To write is to become disinterested. There is a certain renunciation in art.
Art is dangerous. It is one of the attractions: when it ceases to be dangerous you don't want it.
What is art but life upon the larger scale, the higher. When, graduating up in a spiral line of still expanding and ascending gyres, it pushes toward the intense significance of all things, hungry for the infinite?
The function of art is to make that understood which in the form of argument would be incomprehensible.
I can't tell you what art does and how it does it, but I know that often art has judged the judges, pleaded revenge to the innocent and shown to the future what the past suffered, so that it has never been forgotten. Art, when it functions like this, becomes a meeting-place of the invisible, the irreducible, the enduring, guts, and honor.
Art! Who comprehends her? With whom can one consult concerning this great goddess?
The more a man cultivates the arts the less he fornicates. A more and more apparent cleavage occurs between the spirit and the brute.
A frenzied passion for art is a canker that devours everything else.
Art distills sensations and embodies it with enhanced meaning.
The first mistake of Art is to assume that it's serious.
Art is a fruit that grows in man, like a fruit on a plant, or a child in its mother's womb.
This is what happens when you fall in love. You're looking at a natural disaster.
Things happen for a reason. Moods change from days to seasons, If anything instead of pleasing them, please yourself & just leave'em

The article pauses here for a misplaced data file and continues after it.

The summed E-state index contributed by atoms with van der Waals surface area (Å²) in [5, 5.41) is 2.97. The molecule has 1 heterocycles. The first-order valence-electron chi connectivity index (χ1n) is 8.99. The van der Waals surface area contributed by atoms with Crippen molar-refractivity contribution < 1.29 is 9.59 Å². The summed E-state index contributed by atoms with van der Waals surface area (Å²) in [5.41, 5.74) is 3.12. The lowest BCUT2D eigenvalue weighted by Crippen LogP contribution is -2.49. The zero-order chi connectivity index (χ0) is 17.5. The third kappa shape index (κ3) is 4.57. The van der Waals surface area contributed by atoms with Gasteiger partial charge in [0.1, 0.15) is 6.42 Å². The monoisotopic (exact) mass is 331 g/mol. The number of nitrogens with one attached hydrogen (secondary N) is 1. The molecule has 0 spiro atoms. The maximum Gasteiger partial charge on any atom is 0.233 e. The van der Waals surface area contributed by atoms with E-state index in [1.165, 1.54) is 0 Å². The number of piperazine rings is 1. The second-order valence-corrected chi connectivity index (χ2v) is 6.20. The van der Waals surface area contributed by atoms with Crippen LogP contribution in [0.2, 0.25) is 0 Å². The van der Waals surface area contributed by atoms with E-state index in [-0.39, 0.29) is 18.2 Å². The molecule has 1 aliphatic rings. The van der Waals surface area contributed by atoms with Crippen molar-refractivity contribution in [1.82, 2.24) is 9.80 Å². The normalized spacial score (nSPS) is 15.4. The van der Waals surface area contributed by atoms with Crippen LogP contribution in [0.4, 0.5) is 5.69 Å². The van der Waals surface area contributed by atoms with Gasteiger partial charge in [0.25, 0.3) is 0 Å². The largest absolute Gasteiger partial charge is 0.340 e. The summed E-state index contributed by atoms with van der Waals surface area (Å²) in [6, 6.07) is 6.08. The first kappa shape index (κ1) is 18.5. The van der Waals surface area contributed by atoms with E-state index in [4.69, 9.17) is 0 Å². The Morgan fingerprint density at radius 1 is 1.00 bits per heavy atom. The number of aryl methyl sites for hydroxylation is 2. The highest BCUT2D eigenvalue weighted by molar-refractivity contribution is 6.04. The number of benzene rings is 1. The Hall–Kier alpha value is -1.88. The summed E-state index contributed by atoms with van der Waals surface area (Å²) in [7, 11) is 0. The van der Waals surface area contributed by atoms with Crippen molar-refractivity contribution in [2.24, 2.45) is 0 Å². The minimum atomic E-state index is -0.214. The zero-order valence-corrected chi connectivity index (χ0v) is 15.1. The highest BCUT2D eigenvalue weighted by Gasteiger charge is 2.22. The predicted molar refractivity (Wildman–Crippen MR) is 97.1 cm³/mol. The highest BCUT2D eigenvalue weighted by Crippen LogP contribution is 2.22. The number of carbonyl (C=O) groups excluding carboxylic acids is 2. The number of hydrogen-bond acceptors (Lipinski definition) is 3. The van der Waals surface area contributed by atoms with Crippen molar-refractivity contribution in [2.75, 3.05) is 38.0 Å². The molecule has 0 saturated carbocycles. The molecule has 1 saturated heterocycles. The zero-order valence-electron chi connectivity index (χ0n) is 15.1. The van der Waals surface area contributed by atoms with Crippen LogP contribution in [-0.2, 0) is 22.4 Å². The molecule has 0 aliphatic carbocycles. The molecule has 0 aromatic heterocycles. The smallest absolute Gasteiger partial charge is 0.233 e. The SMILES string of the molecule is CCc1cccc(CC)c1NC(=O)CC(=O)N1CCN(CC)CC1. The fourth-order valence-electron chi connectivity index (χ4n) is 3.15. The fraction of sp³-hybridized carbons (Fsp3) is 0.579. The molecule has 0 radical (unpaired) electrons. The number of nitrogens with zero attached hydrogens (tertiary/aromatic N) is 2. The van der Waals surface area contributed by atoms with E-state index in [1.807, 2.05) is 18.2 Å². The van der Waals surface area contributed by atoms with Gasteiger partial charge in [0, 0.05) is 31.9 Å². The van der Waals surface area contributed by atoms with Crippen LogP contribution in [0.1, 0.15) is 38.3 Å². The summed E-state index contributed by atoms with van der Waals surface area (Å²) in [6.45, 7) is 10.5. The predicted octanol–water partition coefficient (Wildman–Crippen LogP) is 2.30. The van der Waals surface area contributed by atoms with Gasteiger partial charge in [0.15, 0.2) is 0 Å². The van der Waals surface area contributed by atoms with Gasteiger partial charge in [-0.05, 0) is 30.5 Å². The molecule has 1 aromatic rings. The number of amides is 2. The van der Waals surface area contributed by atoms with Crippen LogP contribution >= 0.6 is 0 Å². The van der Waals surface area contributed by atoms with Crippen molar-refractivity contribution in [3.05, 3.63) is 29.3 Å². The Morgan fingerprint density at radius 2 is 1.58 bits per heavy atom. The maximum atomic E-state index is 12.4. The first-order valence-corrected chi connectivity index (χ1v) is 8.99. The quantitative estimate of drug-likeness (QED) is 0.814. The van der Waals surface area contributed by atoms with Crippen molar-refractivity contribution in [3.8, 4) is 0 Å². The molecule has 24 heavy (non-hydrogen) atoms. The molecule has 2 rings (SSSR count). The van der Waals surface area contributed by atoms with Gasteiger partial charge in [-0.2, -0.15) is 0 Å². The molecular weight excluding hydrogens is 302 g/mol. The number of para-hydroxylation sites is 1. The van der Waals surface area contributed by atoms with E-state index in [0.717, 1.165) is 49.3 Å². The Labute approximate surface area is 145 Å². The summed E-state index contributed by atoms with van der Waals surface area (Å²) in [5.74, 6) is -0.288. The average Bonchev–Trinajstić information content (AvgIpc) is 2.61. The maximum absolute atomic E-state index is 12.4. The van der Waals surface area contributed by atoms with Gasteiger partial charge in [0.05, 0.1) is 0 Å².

Artillery adds dignity to what would otherwise be a vulgar brawl.
I am as content to die for God's eternal truth on the scaffold as in any other way.
Martyrs, my friend, have to choose between being forgotten, mocked or used. As for being understood -- never.
The people who have really made history are the martyrs.
Opposition may become sweet to a man when he has christened it persecution.
We are not here to triumph by fighting, by strata gem, or by resistance, not to fight with beasts as men. We have fought the beast and have conquered. We have only to conquer now, by suffering. This is the easier victory.
Martyrdom does not end something, it only a beginning.
The torments of martyrdom are probably most keenly felt by the bystanders.
Even if I died in the service of the nation, I would be proud of it. Every drop of my blood... will contribute to the growth of this nation and to make it strong and dynamic.
While I do not suggest that humanity will ever be able to dispense with its martyrs, I cannot avoid the suspicion that with a little more thought and a little less belief their number may be substantially reduced.
The difference between a man who faces death for the sake of an idea and an imitator who goes in search of martyrdom is that whilst the former expresses his idea most fully in death it is the strange feeling of bitterness which comes from failure that the latter really enjoys; the former rejoices in his victory, the latter in his suffering.
Play the man, Master Ridley; we shall this day light such a candle, by God's grace, in England, as I trust shall never be put out.